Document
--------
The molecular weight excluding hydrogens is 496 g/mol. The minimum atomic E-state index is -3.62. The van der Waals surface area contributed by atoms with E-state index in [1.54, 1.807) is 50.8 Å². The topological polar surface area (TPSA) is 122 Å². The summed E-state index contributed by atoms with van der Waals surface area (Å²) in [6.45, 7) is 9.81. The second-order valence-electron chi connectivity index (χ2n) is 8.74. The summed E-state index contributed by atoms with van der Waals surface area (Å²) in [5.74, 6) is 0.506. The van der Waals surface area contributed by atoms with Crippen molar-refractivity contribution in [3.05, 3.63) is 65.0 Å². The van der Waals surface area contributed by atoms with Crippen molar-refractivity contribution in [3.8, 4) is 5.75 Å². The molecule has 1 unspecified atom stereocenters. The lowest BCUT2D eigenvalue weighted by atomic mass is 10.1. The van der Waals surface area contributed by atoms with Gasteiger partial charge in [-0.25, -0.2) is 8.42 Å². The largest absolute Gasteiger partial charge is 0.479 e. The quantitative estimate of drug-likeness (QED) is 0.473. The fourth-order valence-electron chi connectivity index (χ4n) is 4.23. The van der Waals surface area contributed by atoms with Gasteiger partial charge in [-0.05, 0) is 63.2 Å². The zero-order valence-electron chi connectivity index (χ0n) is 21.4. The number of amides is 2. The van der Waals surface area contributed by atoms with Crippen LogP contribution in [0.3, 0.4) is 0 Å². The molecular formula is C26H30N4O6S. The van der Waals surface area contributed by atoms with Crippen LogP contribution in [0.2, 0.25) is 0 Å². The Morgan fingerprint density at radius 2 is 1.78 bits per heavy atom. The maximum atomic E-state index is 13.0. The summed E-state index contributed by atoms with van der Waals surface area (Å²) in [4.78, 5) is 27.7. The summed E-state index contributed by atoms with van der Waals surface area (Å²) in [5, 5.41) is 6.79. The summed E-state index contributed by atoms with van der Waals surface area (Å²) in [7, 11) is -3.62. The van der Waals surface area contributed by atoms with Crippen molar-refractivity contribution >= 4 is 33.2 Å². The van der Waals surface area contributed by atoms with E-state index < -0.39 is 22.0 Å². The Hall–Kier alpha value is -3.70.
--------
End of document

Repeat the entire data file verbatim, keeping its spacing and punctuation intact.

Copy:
The molecular weight excluding hydrogens is 496 g/mol. The minimum atomic E-state index is -3.62. The van der Waals surface area contributed by atoms with E-state index in [1.54, 1.807) is 50.8 Å². The topological polar surface area (TPSA) is 122 Å². The summed E-state index contributed by atoms with van der Waals surface area (Å²) in [6.45, 7) is 9.81. The second-order valence-electron chi connectivity index (χ2n) is 8.74. The summed E-state index contributed by atoms with van der Waals surface area (Å²) in [5.74, 6) is 0.506. The van der Waals surface area contributed by atoms with Crippen molar-refractivity contribution in [3.05, 3.63) is 65.0 Å². The van der Waals surface area contributed by atoms with Crippen molar-refractivity contribution in [3.8, 4) is 5.75 Å². The molecule has 1 unspecified atom stereocenters. The lowest BCUT2D eigenvalue weighted by atomic mass is 10.1. The van der Waals surface area contributed by atoms with Gasteiger partial charge in [-0.25, -0.2) is 8.42 Å². The largest absolute Gasteiger partial charge is 0.479 e. The quantitative estimate of drug-likeness (QED) is 0.473. The fourth-order valence-electron chi connectivity index (χ4n) is 4.23. The van der Waals surface area contributed by atoms with Gasteiger partial charge in [-0.05, 0) is 63.2 Å². The zero-order valence-electron chi connectivity index (χ0n) is 21.4. The number of amides is 2. The van der Waals surface area contributed by atoms with Crippen LogP contribution in [0.3, 0.4) is 0 Å². The molecular formula is C26H30N4O6S. The van der Waals surface area contributed by atoms with Crippen LogP contribution in [0.2, 0.25) is 0 Å². The Morgan fingerprint density at radius 2 is 1.78 bits per heavy atom. The maximum atomic E-state index is 13.0. The summed E-state index contributed by atoms with van der Waals surface area (Å²) in [4.78, 5) is 27.7. The summed E-state index contributed by atoms with van der Waals surface area (Å²) in [5, 5.41) is 6.79. The summed E-state index contributed by atoms with van der Waals surface area (Å²) in [7, 11) is -3.62. The van der Waals surface area contributed by atoms with Crippen molar-refractivity contribution >= 4 is 33.2 Å². The van der Waals surface area contributed by atoms with E-state index < -0.39 is 22.0 Å². The Hall–Kier alpha value is -3.70.